Read on line
Listen on line
Main > Scandinavian folktales > Fairy tale "Gudbrand"

Gudbrand

Then he went a long, long way, and met a man with a cock. So he gave the goose for the cock, for he thought to himself—

"It is better to have a cock than a goose."

He walked on till late in the day, and then as he was getting hungry he sold the cock for twelve shillings, and bought something to eat, for, thought Gudbrand of the Hillside—

"It is better to save one's life than have a cock."

Then he walked on homeward till he came to the house of his nearest neighbour, and there he looked in.

"Well, how did you get on at the town?" asked the neighbour.

"Only so and so," said the man. "I cannot say I have had good or bad luck," and then he began and told them all that had happened.

"Well," said the neighbour, "you will catch it when you get home to your wife. Heaven help you! I would not stand in your shoes."

"I think things might have been much worse," said Gudbrand of the Hillside; "but whether things have gone well or badly, I have such a gentle wife that she never says anything, do what I will."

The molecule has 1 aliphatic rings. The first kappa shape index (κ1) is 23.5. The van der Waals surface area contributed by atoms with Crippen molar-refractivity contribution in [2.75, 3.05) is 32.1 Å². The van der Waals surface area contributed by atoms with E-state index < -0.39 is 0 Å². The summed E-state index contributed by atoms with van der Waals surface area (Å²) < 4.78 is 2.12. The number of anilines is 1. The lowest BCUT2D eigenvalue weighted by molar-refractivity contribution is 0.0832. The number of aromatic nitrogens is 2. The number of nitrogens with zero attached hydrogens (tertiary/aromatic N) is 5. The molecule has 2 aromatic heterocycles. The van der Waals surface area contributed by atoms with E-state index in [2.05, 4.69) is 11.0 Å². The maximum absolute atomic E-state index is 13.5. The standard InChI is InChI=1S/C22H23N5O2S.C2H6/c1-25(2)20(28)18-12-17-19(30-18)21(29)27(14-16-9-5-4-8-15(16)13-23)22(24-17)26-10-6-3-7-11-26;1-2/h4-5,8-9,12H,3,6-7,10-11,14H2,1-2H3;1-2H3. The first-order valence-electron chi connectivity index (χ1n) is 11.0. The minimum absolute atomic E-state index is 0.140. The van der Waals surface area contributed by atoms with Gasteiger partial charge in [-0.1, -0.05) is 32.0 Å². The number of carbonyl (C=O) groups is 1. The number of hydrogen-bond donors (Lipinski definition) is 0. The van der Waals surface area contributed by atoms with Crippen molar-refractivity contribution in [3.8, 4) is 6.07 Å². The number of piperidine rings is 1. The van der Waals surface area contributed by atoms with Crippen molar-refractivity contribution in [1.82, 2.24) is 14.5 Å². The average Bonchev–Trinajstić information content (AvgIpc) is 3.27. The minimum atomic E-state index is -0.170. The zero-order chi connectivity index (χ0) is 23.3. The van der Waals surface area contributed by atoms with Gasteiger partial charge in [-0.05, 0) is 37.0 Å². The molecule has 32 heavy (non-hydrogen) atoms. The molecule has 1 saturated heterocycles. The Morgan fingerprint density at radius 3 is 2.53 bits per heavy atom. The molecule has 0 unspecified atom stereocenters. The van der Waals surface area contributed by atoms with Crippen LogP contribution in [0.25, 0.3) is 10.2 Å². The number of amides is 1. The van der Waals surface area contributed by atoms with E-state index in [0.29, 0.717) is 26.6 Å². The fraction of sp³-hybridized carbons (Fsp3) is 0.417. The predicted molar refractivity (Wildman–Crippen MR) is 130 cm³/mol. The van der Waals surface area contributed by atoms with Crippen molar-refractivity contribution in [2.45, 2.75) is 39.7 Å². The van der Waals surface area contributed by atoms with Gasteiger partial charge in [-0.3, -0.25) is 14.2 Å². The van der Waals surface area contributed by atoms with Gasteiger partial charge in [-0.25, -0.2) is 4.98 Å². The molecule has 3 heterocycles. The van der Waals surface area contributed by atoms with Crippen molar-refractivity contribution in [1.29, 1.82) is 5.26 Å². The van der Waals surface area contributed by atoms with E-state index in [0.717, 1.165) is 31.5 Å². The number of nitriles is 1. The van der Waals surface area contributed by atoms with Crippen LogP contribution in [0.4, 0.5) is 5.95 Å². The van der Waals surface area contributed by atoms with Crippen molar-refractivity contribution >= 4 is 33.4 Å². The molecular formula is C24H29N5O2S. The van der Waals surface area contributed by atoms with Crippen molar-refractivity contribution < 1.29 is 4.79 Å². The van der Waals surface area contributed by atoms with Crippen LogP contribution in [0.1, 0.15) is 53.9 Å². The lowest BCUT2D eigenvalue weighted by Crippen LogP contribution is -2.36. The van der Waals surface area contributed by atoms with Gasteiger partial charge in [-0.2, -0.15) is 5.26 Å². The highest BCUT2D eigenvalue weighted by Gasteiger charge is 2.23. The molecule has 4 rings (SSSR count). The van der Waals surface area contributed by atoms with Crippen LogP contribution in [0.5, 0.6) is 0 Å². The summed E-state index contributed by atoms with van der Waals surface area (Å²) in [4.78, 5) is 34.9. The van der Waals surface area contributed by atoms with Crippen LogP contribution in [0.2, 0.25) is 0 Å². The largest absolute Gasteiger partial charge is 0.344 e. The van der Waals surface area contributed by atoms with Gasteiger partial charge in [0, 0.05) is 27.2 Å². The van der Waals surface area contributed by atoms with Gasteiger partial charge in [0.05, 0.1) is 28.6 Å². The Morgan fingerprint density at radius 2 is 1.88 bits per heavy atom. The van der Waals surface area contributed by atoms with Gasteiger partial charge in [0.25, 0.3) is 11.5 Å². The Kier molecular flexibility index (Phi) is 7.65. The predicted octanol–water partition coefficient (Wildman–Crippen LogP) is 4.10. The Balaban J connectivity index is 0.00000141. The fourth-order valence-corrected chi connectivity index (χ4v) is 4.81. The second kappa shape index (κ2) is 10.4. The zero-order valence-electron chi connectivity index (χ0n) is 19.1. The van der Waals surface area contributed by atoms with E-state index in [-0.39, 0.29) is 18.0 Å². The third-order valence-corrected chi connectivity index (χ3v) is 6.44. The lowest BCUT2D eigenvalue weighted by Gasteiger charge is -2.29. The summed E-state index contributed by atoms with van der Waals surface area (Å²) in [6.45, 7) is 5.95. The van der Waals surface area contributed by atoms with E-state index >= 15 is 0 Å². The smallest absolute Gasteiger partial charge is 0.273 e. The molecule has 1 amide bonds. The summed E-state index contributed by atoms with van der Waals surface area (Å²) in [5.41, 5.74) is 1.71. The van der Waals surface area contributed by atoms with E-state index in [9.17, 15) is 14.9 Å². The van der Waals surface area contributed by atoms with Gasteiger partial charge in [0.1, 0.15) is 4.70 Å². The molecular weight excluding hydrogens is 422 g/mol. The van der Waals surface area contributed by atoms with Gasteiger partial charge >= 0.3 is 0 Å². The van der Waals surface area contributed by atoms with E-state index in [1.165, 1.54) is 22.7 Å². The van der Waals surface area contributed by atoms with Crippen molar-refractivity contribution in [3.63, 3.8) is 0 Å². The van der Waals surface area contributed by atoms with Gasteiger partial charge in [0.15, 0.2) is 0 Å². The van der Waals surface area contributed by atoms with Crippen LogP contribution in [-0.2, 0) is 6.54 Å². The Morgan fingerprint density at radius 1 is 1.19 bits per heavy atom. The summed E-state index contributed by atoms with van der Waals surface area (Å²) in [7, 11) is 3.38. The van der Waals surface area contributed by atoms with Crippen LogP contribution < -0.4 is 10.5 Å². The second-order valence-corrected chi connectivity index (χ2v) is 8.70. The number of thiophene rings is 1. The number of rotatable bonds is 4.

"Ah," said the neighbour, "I hear what you say, but I don't believe it."

"Shall we make a bet?" said Gudbrand. "I have a hundred dollars lying at home in a chest, will you lay as much?"

The neighbour was willing, so the bet was made. They waited till evening, and then set out for Gudbrand's house. The neighbour stood outside the door, while Gudbrand went inside to his wife.

"Good evening," said Gudbrand, when he was inside.

"Good evening," said his wife. "Heaven be praised. Is it you?"

Yes, it was he. His wife then asked him how things went at the town.

"Oh, but so-so," said Gudbrand, "not much to boast of. When I came to the town I could find no one to buy the cow, so I exchanged it for a horse."

"Thanks for that!" said the wife; "we are such fine folk that we can ride to church the same as other people, and as we can keep a horse we might as well have one. Go and put the horse up, children."

"But," said Gudbrand, "I have not got the horse. After I had gone a bit further I exchanged it for a pig.

Also read
Read
The Fairy Boy of Leith
Category: Scotland folktales
Read times: 14
Read
The Dracae
Category: Scotland folktales
Read times: 20
Read
Lord Tarbat's Relations
Category: Scotland folktales
Read times: 13